(Reuters) - U.S. crude oil stocks fell last week, led by the biggest fall in inventories at the Cushing, Oklahoma storage hub in eight years, while gasoline and distillate stockpiles rose, the Energy Information Administration said on Wednesday.
Crude inventories fell 3.4 million barrels in the week to Nov. 24, compared with analysts’ expectations in a Reuters poll for a decrease of 2.3 million barrels.
Most of the drop can be attributed to a fall in stocks at the Cushing, Oklahoma, delivery hub, which was down by 2.9 million barrels, EIA said.
This was the largest weekly draw at Cushing since September 2009, and analysts attributed the decline to the shutdown of the Keystone crude pipeline on Nov. 16 after a leak of 5,000 barrels of oil in South Dakota.
“The headline crude oil drawdown was supportive, but it was a function of the Keystone pipeline outage, which impacted Cushing inventories,” said John Kilduff, partner at energy hedge fund Again Capital LLC in New York.
That line, operated by TransCanada Corp, was reopened on Tuesday.
Stocks of gasoline and distillates rose more than anticipated. Distillate inventories, which include diesel and heating oil, rose 2.7 million barrels, versus expectations for a 230,000-barrel increase, the EIA data showed.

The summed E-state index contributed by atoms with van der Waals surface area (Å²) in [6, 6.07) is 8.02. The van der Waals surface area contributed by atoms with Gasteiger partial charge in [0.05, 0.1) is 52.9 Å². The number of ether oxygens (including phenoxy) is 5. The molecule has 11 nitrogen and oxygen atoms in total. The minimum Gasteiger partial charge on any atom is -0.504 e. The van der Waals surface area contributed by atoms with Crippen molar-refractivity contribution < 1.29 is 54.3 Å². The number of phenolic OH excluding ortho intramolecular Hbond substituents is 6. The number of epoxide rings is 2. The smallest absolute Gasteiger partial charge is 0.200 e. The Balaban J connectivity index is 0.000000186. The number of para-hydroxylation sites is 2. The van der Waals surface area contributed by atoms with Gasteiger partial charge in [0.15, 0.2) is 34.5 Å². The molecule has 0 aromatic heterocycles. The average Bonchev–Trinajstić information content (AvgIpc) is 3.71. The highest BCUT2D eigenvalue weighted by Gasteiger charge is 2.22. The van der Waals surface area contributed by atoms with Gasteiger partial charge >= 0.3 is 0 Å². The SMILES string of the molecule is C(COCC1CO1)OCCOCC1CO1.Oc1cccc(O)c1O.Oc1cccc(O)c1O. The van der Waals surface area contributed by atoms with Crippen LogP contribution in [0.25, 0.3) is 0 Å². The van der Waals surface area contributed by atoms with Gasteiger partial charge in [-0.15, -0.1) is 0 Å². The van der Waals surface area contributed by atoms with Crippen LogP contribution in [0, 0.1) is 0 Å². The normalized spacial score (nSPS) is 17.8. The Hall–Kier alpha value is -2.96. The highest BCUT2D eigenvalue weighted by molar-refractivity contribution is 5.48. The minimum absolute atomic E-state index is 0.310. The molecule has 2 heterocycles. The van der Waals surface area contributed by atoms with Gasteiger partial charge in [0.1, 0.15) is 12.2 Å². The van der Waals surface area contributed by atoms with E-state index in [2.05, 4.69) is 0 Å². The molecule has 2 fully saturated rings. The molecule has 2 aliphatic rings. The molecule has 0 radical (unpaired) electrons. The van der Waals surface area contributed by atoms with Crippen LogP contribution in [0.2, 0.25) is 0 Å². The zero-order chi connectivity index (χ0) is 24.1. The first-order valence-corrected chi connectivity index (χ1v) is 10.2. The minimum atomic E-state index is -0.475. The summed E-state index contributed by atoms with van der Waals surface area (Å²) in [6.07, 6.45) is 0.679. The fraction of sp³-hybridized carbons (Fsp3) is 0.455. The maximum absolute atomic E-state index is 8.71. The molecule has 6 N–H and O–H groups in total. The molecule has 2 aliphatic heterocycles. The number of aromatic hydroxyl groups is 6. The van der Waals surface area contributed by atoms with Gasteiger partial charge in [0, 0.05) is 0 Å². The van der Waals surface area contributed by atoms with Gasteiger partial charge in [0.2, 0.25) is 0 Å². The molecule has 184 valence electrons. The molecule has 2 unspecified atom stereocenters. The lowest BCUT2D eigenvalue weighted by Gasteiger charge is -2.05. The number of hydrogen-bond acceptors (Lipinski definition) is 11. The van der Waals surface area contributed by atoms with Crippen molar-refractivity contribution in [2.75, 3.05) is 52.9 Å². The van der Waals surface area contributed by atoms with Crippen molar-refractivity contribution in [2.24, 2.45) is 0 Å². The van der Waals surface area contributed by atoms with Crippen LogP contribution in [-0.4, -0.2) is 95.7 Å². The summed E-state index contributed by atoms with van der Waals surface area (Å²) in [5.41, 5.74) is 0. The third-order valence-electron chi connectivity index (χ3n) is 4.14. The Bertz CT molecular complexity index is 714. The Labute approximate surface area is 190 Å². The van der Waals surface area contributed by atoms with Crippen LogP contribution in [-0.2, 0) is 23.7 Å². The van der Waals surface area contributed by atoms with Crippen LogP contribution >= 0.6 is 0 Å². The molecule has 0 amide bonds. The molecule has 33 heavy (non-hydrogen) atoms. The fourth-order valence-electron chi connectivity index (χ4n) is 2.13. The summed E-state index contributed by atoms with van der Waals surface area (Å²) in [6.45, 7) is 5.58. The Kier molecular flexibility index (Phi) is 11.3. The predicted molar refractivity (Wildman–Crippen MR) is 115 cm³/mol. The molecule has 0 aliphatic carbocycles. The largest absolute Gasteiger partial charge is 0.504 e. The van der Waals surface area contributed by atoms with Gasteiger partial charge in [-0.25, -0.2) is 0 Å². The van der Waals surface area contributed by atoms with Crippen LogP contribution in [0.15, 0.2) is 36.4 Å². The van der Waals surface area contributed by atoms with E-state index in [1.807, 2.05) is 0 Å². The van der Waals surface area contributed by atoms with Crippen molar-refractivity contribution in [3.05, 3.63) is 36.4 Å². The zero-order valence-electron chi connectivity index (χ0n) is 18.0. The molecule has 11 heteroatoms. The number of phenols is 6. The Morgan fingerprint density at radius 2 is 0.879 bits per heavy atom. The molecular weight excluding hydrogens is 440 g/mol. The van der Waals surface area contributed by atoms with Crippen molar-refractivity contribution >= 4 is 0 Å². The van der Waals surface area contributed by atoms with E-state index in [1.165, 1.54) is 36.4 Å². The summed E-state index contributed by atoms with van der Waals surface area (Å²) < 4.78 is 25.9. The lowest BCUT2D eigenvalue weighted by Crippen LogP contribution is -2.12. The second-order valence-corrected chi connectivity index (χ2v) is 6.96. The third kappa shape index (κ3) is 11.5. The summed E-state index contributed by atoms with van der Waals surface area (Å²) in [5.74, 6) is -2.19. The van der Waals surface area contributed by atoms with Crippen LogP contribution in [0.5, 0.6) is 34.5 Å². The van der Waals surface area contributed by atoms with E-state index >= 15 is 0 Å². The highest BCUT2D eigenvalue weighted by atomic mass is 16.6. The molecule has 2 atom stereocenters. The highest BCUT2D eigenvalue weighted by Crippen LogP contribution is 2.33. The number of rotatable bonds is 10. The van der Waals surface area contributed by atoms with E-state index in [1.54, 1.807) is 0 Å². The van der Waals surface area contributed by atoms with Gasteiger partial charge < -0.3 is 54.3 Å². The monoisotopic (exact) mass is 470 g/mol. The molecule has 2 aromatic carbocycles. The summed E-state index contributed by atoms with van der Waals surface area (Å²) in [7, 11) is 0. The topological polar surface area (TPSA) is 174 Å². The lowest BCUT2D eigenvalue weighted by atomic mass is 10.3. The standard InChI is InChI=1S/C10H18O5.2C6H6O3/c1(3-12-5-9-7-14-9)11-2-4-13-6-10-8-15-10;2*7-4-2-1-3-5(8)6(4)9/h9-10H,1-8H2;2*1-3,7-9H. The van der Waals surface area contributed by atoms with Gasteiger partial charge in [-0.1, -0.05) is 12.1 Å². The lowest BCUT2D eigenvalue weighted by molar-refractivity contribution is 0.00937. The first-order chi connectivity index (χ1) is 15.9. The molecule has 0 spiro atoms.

Crude futures bounced around on the news, but as of 10:56 a.m. EST (1556 GMT), oil prices were marginally higher, with U.S. crude at $58.22 a barrel, up 23 cents on the day. Brent crude rose 31 cents to $63.92 a barrel.
The market also responded positively to news that Kuwait’s oil minister said a key committee recommended the Organization of the Petroleum Exporting Countries extend its supply-cut agreement by nine months.
That had been expected, but there was some concern headed into OPEC’s decision, expected Thursday, that the agreement might not be extended that long.
The committee will grapple with rising U.S. production, which hit 9.68 million barrels per day (bpd) in the most recent week, a new weekly record.
Gasoline stocks rose 3.6 million barrels, compared with forecasts for a 1.2 million-barrel gain.
“The rise in refined product inventories more than offsets the crude oil inventory drop, and there was a notable, if not spectacular, drop in implied gasoline demand on the week,” said Kilduff.
Refinery crude runs rose by 165,000 bpd, EIA data showed. Refinery utilization rates rose by 1.3 percentage points.
U.S. crude imports fell last week by 365,000 bpd.
Reporting By David GaffenEditing by Marguerita Choy